Mrs. Farr: Only that the High School got changed. The High School used to be up on top of the King Street hill there and that is all changed. The downtone hasn't changed that much, only that they have put new streets in and cement in. When I was young, they had all gravel roads in Paris. On the Church Street hill we used to take our sleighs and start at the top of the hill and go right down. We used to have a good time on the old bridges, the old steel bridges, in Paris. I remember putting my tongue on the old steel bridge and the frost hanging on to my tongue. We used to have a good time, I'm telling you. We used, to do things that they don't do today. Of course they have more today to go along with. We learned to crochet and we learned to knit, and sew and all those things. And then at school they used to teach us even to cook. Over at the old school downtown there, they used to have a place where we could go and learn how to cook. Times have changed. My mother is buried in the Anglican Cemetery which you don't hear very much of. This park, many people don't know is here. We made it ourselves. It was a piece of the gravel company and we bought it off the gravel company. They used to throw all their junk in here. There aren't many who know it's here. When we bought this land it wasn't a park then. We named it ourselves and planted a lot of trees ourselves. We have our own water here, we don't have town water. We have a well right there and the drinking water goes from a pipe right down to a tree down there. I have a pump in the house and we have on the tree down there drinking water. There is a chap every so often comes and tests it.
Interviewer: When you came here, did you come by yourself?
Mrs. Farr: I was here first, yes. The house was built but it wasn't finished, there were no bricks on it or anything so we finished it.
Interviewer: Is there anything else that you especially remember that you would like to tell me?
Mrs. Farr: Oh, I must tell you something. You know where the Salvation Army is? Well we lived up on Church Street, this is just before the war ended, and we had some company at the house and we heard this awful boom and a lady or a man got killed in that. It blew up yes, the Salvation Army blew up. That was about 1917 or along there someplace. Of course they built this other one back up there. And on the other side there used to be a garage and we used to go up the back of that, a lot of them used to go to high school at the back of that, along the river there. And then there used to be an old show in there, I forget the name of that, I don't know where you'd find about that. And then there was sulphur water back there. Later they made a place on the main street for it but it didn't stay too long. We used to go up there and get the water and drink it and we used to think that was great. We'd go down in the Nith River and swim. This show was across from the Salvation Army, I can remember them tearing that down.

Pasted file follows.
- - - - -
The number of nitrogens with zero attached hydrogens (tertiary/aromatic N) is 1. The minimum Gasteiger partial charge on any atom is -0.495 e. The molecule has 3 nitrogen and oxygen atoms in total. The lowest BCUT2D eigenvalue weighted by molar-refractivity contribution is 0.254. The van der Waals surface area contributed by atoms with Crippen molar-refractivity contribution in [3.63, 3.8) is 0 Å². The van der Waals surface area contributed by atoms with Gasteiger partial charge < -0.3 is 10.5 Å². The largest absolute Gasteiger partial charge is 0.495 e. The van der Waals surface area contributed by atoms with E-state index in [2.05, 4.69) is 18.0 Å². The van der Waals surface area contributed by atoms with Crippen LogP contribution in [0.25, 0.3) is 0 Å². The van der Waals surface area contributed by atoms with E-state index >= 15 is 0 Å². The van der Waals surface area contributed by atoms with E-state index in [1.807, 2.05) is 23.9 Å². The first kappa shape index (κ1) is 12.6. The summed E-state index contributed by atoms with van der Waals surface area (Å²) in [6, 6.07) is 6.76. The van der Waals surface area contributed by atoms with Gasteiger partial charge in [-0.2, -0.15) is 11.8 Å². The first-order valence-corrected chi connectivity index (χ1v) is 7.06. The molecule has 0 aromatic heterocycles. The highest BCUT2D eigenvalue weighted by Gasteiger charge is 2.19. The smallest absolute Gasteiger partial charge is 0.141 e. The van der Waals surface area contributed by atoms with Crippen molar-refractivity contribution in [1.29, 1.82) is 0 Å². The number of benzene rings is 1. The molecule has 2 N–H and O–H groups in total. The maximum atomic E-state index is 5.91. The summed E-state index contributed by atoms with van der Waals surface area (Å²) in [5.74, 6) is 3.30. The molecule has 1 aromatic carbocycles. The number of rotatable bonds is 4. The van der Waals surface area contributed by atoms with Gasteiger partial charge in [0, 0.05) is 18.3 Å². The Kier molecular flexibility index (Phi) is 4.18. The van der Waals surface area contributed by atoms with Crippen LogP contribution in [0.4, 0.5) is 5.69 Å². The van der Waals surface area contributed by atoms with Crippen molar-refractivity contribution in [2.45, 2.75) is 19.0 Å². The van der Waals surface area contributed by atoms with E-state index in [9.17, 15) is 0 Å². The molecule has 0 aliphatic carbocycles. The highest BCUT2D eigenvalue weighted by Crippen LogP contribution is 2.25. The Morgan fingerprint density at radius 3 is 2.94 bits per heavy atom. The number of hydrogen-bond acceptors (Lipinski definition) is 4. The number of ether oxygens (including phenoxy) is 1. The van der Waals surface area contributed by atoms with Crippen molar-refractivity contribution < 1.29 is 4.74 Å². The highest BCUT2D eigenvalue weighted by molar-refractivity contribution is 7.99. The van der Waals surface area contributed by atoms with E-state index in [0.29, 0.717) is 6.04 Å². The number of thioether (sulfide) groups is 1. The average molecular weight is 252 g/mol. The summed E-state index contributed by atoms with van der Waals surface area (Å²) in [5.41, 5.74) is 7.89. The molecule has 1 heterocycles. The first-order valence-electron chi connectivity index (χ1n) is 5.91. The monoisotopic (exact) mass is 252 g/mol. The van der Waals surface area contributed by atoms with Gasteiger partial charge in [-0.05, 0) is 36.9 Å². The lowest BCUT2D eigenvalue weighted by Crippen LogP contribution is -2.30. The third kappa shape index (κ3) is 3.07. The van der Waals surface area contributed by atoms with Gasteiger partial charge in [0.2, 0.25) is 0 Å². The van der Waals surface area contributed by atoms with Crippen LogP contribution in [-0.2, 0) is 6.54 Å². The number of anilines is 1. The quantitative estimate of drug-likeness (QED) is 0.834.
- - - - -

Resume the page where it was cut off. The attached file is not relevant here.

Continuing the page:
Interviewer: What about recreation areas?
Mrs. Farr: There used to be one downtown and then there used to be one right across the way over there. It was down the back of Penmarvian and all in there.
Interviewer: Can you remember any stories about Bobby West?
Mrs. Farr: Oh yes , we used to always talk to Bobby West when I lived at the Junction. He would take the kids for a ride in the boat. A lot of people were a little nervous of him but he was a good fellow. He was a good swimmer. I was in the church for thirty- five years and I had to dust chairs, I couldn't get away with it. Well then when I went to England I went to work on a farm when I was over there. My father had no relations here and he sent us to England until we were old enough to look after ourselves and then Penmans brought us back out again. Penmans would bring people in to work and you would give so much out of your salary so you could pay for the trip. I always remember getting off the train in Brantford, my sister and I weren't supposed to get off the train in Brantford but we did anyway because we knew Brantford by going there all the time. And we said, "Oh well, we can take the old Grand Valley home." But we didn't know where to find our father when we got back. We knew Monteight's, they used to live further down Willow Street here, and when we got off the station we went to their house and when we asked where our dad was, Mr. Monteith said, "Oh the man who just got married last week?" We didn't know that we had a stepmother. I had an interesting life. She was a good woman. She was Olive Bean, Tom Bean's sister. So that was the way it went.
Interviewer: What was you father' s name?
Mrs. Farr: Emmanuel Snell.